Tips for Surviving a Summer Pregnancy

Author: Matthew Isom, D.O., F.A.C.O.G., OB/GYN, Kelsey-Seybold Clinic – Katy and West Grand Parkway.

Texas, the unending summer heat, and carrying a bun in your oven makes for an uncomfortable season in pregnancy. Texas high heat and humidity are compounded by elevated levels of hormones and a faster metabolism in pregnancy. Every expectant mother should take note of these helpful tips on staying cool to survive the summer months.

Dress for Coolness

Lightweight clothing made from breathable fabrics, such as cotton or other natural fibers, may help keep you cool and could help prevent heat rash that may develop under your breasts and on your abdomen.

Hydrate, Hydrate, Hydrate

Carry a water bottle with you and drink frequently to stay hydrated, especially when spending time outside in the Texas heat. Enjoy fresh, juicy fruits on a hot day – watermelon, cantaloupe, peaches, nectarines – seasonal fruits like these are packed with vitamins and may also help keep you hydrated.

Exercise and the Heat

If you prefer to exercise outdoors, or if you are planning an outdoor activity, try to plan outdoor time in the early in the morning or later in the evening to take advantage of the cooler weather at those times. swimming is a preferred activity for women who are pregnant – helping to alleviate sciatic nerve pain, as well as being an excellent way to cool off.

Pregnancy and Sun Safety

It is recommended that everyone use sunscreen or sunblock with an SPF of 30 or higher to help protect against skin damage. Pregnant women in particular are more prone to sunburn and should be diligent about skin protection during these hot summer months.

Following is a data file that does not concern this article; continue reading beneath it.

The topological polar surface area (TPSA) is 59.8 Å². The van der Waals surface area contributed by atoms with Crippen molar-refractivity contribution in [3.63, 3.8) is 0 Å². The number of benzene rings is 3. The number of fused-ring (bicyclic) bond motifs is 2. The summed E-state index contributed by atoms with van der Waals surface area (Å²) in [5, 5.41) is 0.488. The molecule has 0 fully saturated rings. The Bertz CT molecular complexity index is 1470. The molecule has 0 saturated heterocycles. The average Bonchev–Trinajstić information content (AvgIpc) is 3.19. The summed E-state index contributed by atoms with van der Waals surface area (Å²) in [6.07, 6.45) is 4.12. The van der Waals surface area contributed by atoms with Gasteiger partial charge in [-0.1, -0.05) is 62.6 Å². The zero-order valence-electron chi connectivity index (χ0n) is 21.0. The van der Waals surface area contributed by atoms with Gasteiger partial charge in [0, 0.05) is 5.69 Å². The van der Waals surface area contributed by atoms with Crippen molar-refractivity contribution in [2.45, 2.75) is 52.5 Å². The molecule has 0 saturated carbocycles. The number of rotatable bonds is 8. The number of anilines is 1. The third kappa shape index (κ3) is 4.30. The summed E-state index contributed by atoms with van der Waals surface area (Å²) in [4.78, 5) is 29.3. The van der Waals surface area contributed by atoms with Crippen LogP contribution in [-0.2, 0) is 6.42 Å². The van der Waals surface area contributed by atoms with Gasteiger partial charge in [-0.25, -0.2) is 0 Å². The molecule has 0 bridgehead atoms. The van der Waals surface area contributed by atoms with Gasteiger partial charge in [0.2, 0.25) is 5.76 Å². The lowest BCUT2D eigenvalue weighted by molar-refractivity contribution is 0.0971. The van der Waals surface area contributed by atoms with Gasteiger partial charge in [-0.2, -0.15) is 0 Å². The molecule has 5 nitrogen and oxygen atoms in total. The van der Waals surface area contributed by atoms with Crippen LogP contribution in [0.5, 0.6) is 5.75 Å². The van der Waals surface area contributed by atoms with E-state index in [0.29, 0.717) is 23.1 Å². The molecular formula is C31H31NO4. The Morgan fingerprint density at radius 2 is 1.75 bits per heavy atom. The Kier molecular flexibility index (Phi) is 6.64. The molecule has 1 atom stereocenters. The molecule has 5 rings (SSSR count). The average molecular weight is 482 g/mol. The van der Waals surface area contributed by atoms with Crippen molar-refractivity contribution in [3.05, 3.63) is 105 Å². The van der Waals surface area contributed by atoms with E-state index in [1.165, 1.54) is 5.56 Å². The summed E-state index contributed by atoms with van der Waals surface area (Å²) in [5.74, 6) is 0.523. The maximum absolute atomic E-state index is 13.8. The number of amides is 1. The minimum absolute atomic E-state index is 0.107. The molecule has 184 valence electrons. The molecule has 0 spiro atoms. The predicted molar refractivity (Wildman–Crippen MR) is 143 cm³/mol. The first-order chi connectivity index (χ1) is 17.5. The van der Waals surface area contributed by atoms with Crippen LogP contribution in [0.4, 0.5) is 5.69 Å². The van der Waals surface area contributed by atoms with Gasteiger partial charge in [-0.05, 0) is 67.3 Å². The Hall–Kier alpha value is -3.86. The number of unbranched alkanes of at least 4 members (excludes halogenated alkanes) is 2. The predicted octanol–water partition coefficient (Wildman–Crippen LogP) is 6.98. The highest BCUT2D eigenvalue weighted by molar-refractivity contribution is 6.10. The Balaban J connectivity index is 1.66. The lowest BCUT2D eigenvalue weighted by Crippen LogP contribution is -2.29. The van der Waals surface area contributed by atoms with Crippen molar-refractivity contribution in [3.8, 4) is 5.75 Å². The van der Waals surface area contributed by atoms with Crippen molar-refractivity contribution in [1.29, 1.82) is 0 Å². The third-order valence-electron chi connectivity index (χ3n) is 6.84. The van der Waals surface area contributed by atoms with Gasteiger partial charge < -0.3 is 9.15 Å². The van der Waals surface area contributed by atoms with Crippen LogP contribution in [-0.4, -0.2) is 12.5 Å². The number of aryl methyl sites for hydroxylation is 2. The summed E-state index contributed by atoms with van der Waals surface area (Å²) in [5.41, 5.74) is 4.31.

How to Keep Cool

For extremely hot days, it’s best to stay indoors, preferably in an air-conditioned space. Pregnancy puts women at higher risk of dehydration and being outside may not be worth the potential risk.

If being outside cannot be avoided and you’re feeling too warm,  place a cool, damp washcloth on the back of your neck, forehead, and the top of your head to help keep your body temperature down.

Watch for signs of lightheadedness, weakness, fatigue, dizziness, or excessive thirst. If you are experiencing these symptoms, lie down in a cool and shady place, and drink some water. If you continue to feel these symptoms after a few minutes, call your doctor right away.

Summer months in Texas are uncomfortable at best for most people, but being pregnant in the middle of this heat shouldn’t mean you have to be miserable. Keep it cool to keep yourself, and your little one, well.